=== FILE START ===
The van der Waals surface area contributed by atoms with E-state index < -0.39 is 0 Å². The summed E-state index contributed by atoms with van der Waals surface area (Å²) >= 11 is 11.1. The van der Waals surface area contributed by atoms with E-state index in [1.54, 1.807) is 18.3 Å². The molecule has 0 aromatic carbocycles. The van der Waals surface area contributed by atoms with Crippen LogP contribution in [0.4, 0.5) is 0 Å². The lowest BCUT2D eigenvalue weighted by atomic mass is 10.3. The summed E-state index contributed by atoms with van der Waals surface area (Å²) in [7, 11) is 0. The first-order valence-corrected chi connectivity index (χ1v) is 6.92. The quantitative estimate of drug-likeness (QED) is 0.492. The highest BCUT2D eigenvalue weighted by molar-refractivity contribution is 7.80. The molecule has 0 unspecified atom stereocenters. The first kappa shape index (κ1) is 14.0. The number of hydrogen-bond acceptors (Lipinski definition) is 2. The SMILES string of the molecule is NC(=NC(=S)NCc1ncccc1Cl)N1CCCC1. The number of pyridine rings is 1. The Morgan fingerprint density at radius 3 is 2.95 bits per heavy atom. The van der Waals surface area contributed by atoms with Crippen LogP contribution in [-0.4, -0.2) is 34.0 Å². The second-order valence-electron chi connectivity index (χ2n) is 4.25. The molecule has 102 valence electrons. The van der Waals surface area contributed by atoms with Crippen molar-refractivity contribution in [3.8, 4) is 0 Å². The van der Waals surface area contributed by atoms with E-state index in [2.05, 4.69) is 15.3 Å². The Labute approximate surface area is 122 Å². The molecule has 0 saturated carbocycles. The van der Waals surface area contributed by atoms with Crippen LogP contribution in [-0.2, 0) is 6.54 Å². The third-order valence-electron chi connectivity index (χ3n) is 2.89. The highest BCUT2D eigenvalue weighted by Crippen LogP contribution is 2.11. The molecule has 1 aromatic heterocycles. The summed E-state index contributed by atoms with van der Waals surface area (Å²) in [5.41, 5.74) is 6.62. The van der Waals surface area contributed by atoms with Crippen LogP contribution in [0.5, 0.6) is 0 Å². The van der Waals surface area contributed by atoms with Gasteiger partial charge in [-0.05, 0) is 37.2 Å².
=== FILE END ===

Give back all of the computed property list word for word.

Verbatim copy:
The van der Waals surface area contributed by atoms with E-state index < -0.39 is 0 Å². The summed E-state index contributed by atoms with van der Waals surface area (Å²) >= 11 is 11.1. The van der Waals surface area contributed by atoms with E-state index in [1.54, 1.807) is 18.3 Å². The molecule has 0 aromatic carbocycles. The van der Waals surface area contributed by atoms with Crippen LogP contribution in [0.4, 0.5) is 0 Å². The lowest BCUT2D eigenvalue weighted by atomic mass is 10.3. The summed E-state index contributed by atoms with van der Waals surface area (Å²) in [7, 11) is 0. The first-order valence-corrected chi connectivity index (χ1v) is 6.92. The quantitative estimate of drug-likeness (QED) is 0.492. The highest BCUT2D eigenvalue weighted by molar-refractivity contribution is 7.80. The molecule has 0 unspecified atom stereocenters. The first kappa shape index (κ1) is 14.0. The number of hydrogen-bond acceptors (Lipinski definition) is 2. The SMILES string of the molecule is NC(=NC(=S)NCc1ncccc1Cl)N1CCCC1. The number of pyridine rings is 1. The Morgan fingerprint density at radius 3 is 2.95 bits per heavy atom. The van der Waals surface area contributed by atoms with Crippen LogP contribution in [-0.4, -0.2) is 34.0 Å². The second-order valence-electron chi connectivity index (χ2n) is 4.25. The molecule has 102 valence electrons. The van der Waals surface area contributed by atoms with Crippen molar-refractivity contribution in [3.8, 4) is 0 Å². The van der Waals surface area contributed by atoms with E-state index in [2.05, 4.69) is 15.3 Å². The Labute approximate surface area is 122 Å². The molecule has 0 saturated carbocycles. The van der Waals surface area contributed by atoms with Crippen LogP contribution in [-0.2, 0) is 6.54 Å². The third-order valence-electron chi connectivity index (χ3n) is 2.89. The highest BCUT2D eigenvalue weighted by Crippen LogP contribution is 2.11. The molecule has 1 aromatic heterocycles. The summed E-state index contributed by atoms with van der Waals surface area (Å²) in [5.41, 5.74) is 6.62. The van der Waals surface area contributed by atoms with Crippen LogP contribution in [0.5, 0.6) is 0 Å². The van der Waals surface area contributed by atoms with Gasteiger partial charge in [-0.05, 0) is 37.2 Å².